BECK (Mongolian Chop Squad)

The show has nothing to do with the American recording artist of the same name. I already listened to Beck before I started watching and to be honest, it was more out of a bizarre curiosity over licensing/copyright. What was the show even about? Because there’s now way it’d be an animated retelling of the creation of Odelay. What I found was a slice of life anime about a disillusioned Japanese 14 year old nerd slowly becoming obsessed with rock music. It caught me at a time where I’d been going through similar motions and found solace in the sense of community music could bring. This show chronicles his rise and rise, facing hardships but ultimately working his way up to the big time.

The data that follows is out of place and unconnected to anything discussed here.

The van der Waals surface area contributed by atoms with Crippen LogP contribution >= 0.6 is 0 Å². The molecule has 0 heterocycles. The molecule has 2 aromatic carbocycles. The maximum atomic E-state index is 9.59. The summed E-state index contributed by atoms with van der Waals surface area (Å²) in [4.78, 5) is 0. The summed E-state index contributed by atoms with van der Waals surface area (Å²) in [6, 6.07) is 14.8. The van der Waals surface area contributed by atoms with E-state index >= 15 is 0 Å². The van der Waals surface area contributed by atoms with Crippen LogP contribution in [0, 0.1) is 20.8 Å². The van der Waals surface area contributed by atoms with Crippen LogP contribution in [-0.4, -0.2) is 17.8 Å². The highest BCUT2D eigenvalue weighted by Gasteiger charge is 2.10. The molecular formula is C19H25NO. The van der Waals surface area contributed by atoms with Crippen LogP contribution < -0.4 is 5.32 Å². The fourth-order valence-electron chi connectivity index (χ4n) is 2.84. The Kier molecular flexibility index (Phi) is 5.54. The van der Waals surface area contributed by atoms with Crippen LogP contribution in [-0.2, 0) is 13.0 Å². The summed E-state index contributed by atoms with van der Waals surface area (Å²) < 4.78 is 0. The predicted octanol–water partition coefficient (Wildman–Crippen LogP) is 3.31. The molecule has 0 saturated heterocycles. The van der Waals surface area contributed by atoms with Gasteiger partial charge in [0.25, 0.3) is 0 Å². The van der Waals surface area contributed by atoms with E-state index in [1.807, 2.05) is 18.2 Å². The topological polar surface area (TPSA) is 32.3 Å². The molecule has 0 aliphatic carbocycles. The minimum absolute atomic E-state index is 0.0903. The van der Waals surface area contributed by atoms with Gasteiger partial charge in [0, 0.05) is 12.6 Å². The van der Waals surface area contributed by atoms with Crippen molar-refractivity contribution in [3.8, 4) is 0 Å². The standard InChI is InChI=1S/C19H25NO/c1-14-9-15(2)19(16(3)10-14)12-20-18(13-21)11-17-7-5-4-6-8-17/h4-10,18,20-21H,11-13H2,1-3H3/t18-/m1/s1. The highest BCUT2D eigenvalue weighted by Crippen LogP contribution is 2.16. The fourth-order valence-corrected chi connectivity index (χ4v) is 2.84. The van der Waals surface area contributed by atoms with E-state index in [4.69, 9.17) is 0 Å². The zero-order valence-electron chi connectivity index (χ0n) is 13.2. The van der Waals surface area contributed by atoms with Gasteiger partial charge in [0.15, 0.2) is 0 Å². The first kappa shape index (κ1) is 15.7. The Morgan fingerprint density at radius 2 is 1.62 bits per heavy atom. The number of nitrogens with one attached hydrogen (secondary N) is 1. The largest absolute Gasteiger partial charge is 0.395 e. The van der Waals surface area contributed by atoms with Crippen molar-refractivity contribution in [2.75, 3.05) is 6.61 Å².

I suppose it worked on a similar model to Twilight: Create a central character who’s an empty but relatable shell and suck in lonely viewers to identify with them. I got sucked in hard and started to really cheer for this character. Once I was there, the series was abound with these huge moments of triumph where the stakes pay off. You’re driven to hope for the character’s success and seeing him overcome adversity delivers this huge emotional reward. It may have been a case of this show finding me at exactly the right moment to become a perfect viewing experience, but I absolutely adored it.

Yakitate!! Japan